Saturday, December 12, 2015

What's in a name? Or a title ...

There are two current members of the House of Lords, both of whom earned their peerages through political and public service to the Conservative party but a decade or more apart, who have the surname of Feldman and incorporated this in their title.

I was amused to discover by chance today that virtually every newspaper and TV news report I have read in the past few years about the present Chairman of the Conservative Party has mistakenly used a form of words which, strictly speaking, refers to someone else.

All the opinion pieces calling on "Lord Feldman" to resign have been technically calling for the resignation of Lord Basil Feldman, which is a bit out of date, since he finished his term as Chairman of the Conservative National Union Executive Committee nearly a quarter of a century ago. (That post roughly corresponds to the present position of Chairman of the National Conservative Convention, in which Emma Pidding, now Baroness Pidding, was recently succeeded by Rob Semple.)

For an explanation of the way titles work in this matter I am indebted to the Lords of the blog site by Lord Norton of Louth, who has been described in "The House" magazine as the greatest living expert on parliament, and was himself affected by this as there was already a Lord Norton when he was raised to the peerage. In this situation if the new peer wants to keep the surname he or she has to add a territorial suffix. Hence the "of Louth" part of his title.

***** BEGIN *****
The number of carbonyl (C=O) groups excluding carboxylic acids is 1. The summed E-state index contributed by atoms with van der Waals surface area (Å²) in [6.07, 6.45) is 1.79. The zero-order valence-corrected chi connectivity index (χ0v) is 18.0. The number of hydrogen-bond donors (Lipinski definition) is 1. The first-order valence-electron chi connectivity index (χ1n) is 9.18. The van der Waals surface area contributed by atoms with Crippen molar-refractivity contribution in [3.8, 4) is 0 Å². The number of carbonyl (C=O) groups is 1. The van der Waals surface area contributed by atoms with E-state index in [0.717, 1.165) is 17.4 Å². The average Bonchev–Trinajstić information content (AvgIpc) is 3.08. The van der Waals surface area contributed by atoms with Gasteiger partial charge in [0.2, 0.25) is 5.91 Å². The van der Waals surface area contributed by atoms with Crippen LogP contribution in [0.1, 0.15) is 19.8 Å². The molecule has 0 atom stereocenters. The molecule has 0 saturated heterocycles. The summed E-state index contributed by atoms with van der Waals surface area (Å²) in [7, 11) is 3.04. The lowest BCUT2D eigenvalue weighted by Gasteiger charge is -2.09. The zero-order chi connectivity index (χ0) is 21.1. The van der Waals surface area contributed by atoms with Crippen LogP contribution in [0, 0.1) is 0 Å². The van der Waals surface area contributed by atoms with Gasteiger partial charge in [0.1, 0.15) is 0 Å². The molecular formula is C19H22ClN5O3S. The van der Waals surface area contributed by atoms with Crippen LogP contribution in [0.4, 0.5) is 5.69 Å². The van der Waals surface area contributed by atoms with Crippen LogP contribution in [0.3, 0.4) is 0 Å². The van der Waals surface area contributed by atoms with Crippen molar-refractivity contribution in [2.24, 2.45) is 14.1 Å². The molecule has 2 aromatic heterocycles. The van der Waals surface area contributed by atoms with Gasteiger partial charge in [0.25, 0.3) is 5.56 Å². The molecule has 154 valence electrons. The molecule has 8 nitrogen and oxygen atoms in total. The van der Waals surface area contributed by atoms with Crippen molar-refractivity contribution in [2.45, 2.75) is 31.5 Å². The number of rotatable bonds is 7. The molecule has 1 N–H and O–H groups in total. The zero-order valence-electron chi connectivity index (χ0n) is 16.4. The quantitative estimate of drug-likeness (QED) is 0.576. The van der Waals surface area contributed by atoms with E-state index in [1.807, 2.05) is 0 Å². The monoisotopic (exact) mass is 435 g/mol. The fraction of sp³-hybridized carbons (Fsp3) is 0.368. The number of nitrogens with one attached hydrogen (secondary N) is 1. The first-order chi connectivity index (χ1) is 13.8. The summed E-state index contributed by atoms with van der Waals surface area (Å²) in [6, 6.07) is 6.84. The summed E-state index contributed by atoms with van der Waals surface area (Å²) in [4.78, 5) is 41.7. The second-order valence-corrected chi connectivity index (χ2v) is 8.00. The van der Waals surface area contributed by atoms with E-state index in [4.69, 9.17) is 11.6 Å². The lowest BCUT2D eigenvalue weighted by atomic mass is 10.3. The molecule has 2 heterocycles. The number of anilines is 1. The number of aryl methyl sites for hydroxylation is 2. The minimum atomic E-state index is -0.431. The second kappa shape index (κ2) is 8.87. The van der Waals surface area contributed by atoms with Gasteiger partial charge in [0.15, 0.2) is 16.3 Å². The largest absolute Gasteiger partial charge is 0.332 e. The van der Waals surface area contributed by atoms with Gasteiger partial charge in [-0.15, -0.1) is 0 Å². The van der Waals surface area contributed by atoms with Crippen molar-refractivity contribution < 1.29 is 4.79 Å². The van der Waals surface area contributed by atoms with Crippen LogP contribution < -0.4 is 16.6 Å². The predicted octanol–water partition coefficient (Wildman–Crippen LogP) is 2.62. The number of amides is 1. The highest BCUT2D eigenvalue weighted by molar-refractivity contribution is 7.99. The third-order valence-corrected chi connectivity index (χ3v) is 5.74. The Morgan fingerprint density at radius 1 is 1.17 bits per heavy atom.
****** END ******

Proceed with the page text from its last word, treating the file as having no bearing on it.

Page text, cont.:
As Lord Norton of Louth explains, a reference to "Lord Feldman" without any territorial suffix should be a reference to Basil, Baron Feldman. If you want to refer to the Chairman of the Conservative Party, Andrew Feldman, by his title, you should refer to "Lord Feldman of Elstree."

In some cases where a second peer has adopted a similar title distinguished by such a suffix, the holder of the older title has been known to be a little sensitive about potential confusion between the two. It has even been known for him or her to deliver a blistering set-down on the subject to anyone who refers to either in an incorrect or confusing way. I think some of those who have inadvertently called on Lord Basil Feldman to resign have been quite fortunate that he appears to be a little more relaxed about such mistakes than some other members of the upper house have been about similar errors ...

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